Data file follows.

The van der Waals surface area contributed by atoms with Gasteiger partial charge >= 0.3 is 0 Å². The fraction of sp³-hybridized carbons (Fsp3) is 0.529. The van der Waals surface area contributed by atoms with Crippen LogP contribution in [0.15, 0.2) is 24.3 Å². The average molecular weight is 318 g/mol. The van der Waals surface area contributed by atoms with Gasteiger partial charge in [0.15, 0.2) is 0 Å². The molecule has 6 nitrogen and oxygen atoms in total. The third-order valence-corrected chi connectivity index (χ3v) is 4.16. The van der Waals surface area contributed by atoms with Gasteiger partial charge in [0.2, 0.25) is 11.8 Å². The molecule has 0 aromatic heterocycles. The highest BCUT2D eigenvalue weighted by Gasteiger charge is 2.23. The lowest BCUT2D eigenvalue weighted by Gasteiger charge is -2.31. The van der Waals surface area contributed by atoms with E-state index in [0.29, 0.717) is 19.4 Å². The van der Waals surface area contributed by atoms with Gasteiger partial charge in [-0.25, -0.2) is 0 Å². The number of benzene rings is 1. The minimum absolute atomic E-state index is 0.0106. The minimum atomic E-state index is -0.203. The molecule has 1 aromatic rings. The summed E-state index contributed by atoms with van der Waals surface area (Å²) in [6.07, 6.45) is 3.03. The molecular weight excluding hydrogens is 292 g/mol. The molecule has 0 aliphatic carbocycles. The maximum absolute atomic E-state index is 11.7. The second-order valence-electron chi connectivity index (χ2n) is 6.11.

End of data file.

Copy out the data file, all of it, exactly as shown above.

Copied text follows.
The van der Waals surface area contributed by atoms with Gasteiger partial charge >= 0.3 is 0 Å². The fraction of sp³-hybridized carbons (Fsp3) is 0.529. The van der Waals surface area contributed by atoms with Crippen LogP contribution in [0.15, 0.2) is 24.3 Å². The average molecular weight is 318 g/mol. The van der Waals surface area contributed by atoms with Gasteiger partial charge in [0.15, 0.2) is 0 Å². The molecule has 6 nitrogen and oxygen atoms in total. The third-order valence-corrected chi connectivity index (χ3v) is 4.16. The van der Waals surface area contributed by atoms with Gasteiger partial charge in [0.2, 0.25) is 11.8 Å². The molecule has 0 aromatic heterocycles. The highest BCUT2D eigenvalue weighted by Gasteiger charge is 2.23. The lowest BCUT2D eigenvalue weighted by Gasteiger charge is -2.31. The van der Waals surface area contributed by atoms with E-state index in [0.29, 0.717) is 19.4 Å². The van der Waals surface area contributed by atoms with Gasteiger partial charge in [-0.25, -0.2) is 0 Å². The number of benzene rings is 1. The minimum absolute atomic E-state index is 0.0106. The minimum atomic E-state index is -0.203. The molecule has 1 aromatic rings. The summed E-state index contributed by atoms with van der Waals surface area (Å²) in [6.07, 6.45) is 3.03. The molecular weight excluding hydrogens is 292 g/mol. The molecule has 0 aliphatic carbocycles. The maximum absolute atomic E-state index is 11.7. The second-order valence-electron chi connectivity index (χ2n) is 6.11.